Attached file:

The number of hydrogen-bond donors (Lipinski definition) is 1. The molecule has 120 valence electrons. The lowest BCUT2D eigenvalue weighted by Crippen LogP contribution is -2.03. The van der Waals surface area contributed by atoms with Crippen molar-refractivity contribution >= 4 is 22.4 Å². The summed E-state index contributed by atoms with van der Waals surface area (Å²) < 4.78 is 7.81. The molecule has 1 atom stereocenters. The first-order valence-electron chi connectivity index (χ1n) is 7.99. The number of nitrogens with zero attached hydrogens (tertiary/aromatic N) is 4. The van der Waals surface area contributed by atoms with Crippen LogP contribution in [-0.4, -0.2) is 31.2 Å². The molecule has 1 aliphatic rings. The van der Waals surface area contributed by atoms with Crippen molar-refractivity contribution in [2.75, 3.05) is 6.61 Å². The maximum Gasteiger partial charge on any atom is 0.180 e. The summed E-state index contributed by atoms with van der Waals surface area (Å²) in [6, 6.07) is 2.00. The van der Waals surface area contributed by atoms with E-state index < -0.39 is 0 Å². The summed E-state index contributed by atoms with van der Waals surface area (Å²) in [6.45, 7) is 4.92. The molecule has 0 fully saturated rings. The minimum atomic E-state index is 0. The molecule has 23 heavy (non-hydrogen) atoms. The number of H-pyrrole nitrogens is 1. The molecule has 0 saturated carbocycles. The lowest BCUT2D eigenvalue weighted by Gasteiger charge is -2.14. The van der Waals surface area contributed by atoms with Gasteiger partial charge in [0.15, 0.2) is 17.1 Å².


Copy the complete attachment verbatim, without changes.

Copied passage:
The number of hydrogen-bond donors (Lipinski definition) is 1. The molecule has 120 valence electrons. The lowest BCUT2D eigenvalue weighted by Crippen LogP contribution is -2.03. The van der Waals surface area contributed by atoms with Crippen molar-refractivity contribution >= 4 is 22.4 Å². The summed E-state index contributed by atoms with van der Waals surface area (Å²) < 4.78 is 7.81. The molecule has 1 atom stereocenters. The first-order valence-electron chi connectivity index (χ1n) is 7.99. The number of nitrogens with zero attached hydrogens (tertiary/aromatic N) is 4. The van der Waals surface area contributed by atoms with Crippen LogP contribution in [-0.4, -0.2) is 31.2 Å². The molecule has 1 aliphatic rings. The van der Waals surface area contributed by atoms with Crippen molar-refractivity contribution in [2.75, 3.05) is 6.61 Å². The maximum Gasteiger partial charge on any atom is 0.180 e. The summed E-state index contributed by atoms with van der Waals surface area (Å²) in [6, 6.07) is 2.00. The van der Waals surface area contributed by atoms with E-state index < -0.39 is 0 Å². The summed E-state index contributed by atoms with van der Waals surface area (Å²) in [6.45, 7) is 4.92. The molecule has 0 fully saturated rings. The minimum atomic E-state index is 0. The molecule has 23 heavy (non-hydrogen) atoms. The number of H-pyrrole nitrogens is 1. The molecule has 0 saturated carbocycles. The lowest BCUT2D eigenvalue weighted by Gasteiger charge is -2.14. The van der Waals surface area contributed by atoms with Gasteiger partial charge in [0.15, 0.2) is 17.1 Å².